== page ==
“I have four top tips for writing a standout resume,” Kylie said. “Know your audience and use your resume to clearly communicate how you can add value to their business. Evidence is key; provide evidence of your achievements as they relate to the role you are applying for. Elevate your resume and your brand by using action words like championed, influenced, propelled, revitalised and transformed. And lastly, make a great first impression through great formatting.” 

Some of the most successful people in the world aren’t afraid to tell others how good they are, so do what they do and sell yourself at every opportunity, not just in your resume. Don’t be afraid.

Look for other opportunities to showcase your skills. Put your hand up for that difficult yet high-profile project that you know is either right up your ally or could take you where you want to go. If your office has a staff newsletter, see the editor and seek their support to include an article on an initiative you’ve led that’s been a startling success. Share news of your achievements with your friends, colleagues and customers. It doesn’t hurt to get them talking about you; word-of-mouth marketing has helped some of the world’s most renowned brands to reach lofty new heights. It could help you too.

Think strategically. Act intelligently. Use the power of your brand to accelerate your career to make you happy. 


Australia Wide Employment: What You Need to Know


We recently attended a seminar hosted by Emerson, Director of Economic and Market Development Advisor, EMDA Consulting. Representatives from recruitment companies and private enterprise came along to hear Michael’s perspective on the current job market and the predicted trends across Australia over the coming years. Read More...

While Australia he says, showed strong signs of financial growth in early 2014, a slower mid-year pace had been blamed on unpopular budget announcements. The later 2014 period is however, picking up.

This is being shown by increased job postings and up to 97,000 new jobs being offered this year already.  2013 had seen candidate job hunting participation drop rapidly simply because job searchers outnumbered the jobs available. Signs are it’s on the up and up in mid-2014.

Overall, the jobs on offer are largely part-time or contract, suggesting that employers remain cautious in their hiring.

Here are some other interesting points we picked up from Michael:

  • Queensland has had a 2% growth in employment but is generally on par with hiring activity in NSW. SA and WA are feeling recession-like effects.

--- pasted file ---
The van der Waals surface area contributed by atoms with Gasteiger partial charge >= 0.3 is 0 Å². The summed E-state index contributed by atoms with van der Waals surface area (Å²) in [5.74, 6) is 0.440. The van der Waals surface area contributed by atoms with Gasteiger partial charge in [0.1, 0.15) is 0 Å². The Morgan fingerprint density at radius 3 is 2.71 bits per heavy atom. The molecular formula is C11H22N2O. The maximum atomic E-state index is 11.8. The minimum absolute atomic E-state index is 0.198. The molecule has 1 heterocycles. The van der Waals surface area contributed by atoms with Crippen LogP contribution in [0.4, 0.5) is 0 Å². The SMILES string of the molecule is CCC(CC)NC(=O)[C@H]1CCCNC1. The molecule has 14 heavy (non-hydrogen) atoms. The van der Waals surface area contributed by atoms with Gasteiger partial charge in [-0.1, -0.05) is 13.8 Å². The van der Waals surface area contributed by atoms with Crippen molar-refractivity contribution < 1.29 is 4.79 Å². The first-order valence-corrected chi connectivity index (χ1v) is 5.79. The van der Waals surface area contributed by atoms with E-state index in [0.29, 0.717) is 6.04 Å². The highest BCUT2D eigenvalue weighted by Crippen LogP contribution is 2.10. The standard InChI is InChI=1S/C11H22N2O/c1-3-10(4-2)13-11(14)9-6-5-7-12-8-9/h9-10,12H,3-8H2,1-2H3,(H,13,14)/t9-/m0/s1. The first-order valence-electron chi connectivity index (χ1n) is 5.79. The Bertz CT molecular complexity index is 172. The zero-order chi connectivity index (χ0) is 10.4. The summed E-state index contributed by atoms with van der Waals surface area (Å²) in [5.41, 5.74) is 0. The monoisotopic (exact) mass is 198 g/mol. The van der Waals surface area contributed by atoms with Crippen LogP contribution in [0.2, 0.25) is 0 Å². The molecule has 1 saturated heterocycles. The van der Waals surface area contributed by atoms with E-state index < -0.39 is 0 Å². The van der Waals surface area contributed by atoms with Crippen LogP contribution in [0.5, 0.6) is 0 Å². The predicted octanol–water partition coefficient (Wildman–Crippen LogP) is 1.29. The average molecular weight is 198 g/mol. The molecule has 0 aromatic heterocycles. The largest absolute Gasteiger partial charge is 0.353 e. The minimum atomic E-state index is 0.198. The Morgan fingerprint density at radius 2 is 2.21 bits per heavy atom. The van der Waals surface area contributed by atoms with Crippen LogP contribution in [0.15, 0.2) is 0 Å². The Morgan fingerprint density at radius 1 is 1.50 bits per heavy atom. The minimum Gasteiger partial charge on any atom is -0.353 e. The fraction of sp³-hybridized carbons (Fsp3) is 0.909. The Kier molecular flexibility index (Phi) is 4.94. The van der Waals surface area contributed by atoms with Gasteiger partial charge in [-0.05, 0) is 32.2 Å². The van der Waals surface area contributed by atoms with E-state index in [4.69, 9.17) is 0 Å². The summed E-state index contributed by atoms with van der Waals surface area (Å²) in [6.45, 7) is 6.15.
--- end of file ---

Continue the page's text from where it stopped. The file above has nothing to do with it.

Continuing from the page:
• Construction has experienced the most active hiring activity with the weakest being Hospitality, Tourism and Financial Services. Retail, once viewed as weak, is starting to pick up.
  • Media and Marketing is traditionally the hardest hit in tough economic times but is experiencing the first signs of a pickup.
  • Health and community services are expected to experience the next boom.
  • Mining will not grow any time soon.
  • Low skilled unemployment rate is currently at 15%
  • 70% of people now have a smart phone with the average person spending up to 95 minutes per day on their phone.
  • Digital marketing is more prominent than ever.
  • 16-19 year olds have experienced the toughest period in job seeking but generation X & Y is steady.

A matter of trust


Here we are in August. Ekka time...

Let's consider the notion of 'trust’. It's a much used word in everyday life and has always been at the heart of everything we do. According to Wiki, trust means 'the reliability, truth or ability of someone or something'. True, but in our quest for supersized convenience has come an emergence of new and exciting online services that's giving 'trust' a whole new meaning to us.  It seems we're living in a shared economy’.

Some argue that we're leading more solo lives thanks to technology but let's look at the flipside of it. The way we've embraced sharing and trading of our stuff and sourcing services online makes us more connected than ever. We're still very willing to take a hunch based on the trust we have for someone or something. I can vouch for that....

While visiting New York last year, I used the online accommodation platform, AirBnB (travellers can choose to rent a home or room of a local resident). I searched for the right online 'home' and settled on two local residents living in central NYC. It was rated highly by fellow travellers and I felt a good degree of trust. It was true. The couple were very welcoming but the concept of residing in a stranger's home felt foreign.

AirBnB is one example of how trust plays a big part in our modern lives.

Which leads me to mention the famously coined “Trust Equation”.  Created as a way of determining the degree of trust one person had for another, it comprises 4 components:

Credibility (the belief others have in what you say) added to reliability (how much others can depend on you) added to intimacy (no, it’s not what you think. It signifies how much people feel secure enough to share information with you) then divided by self-orientation (who you are focused on).

Employers particularly will know the power of the Trust equation.  Look at any high-performance team and you’ll discover that they perform because they like each other and have 100% trust in the ability of one another and the consistency in the quality of their work.

There’s a lot of reasons why businesses and conducting business takes trust. It’s not everything but it’s often the deciding factor.


Fiona Hackett

The Rise and Rise of the Third Sector


Non-profits or NFPS play a major contribution towards solving the most pressing problems faced by society today.  The sector has evolved rapidly to what it is today – hospitals, community services, religious groups, job-training centres, environmental groups, animal welfare organisations all with a purpose to improve lives.  Perhaps the expansion of services reflect a rising gap between what governments set out to provide and the services which still needed in the community, are not being met.  Thank goodness for the NFPs.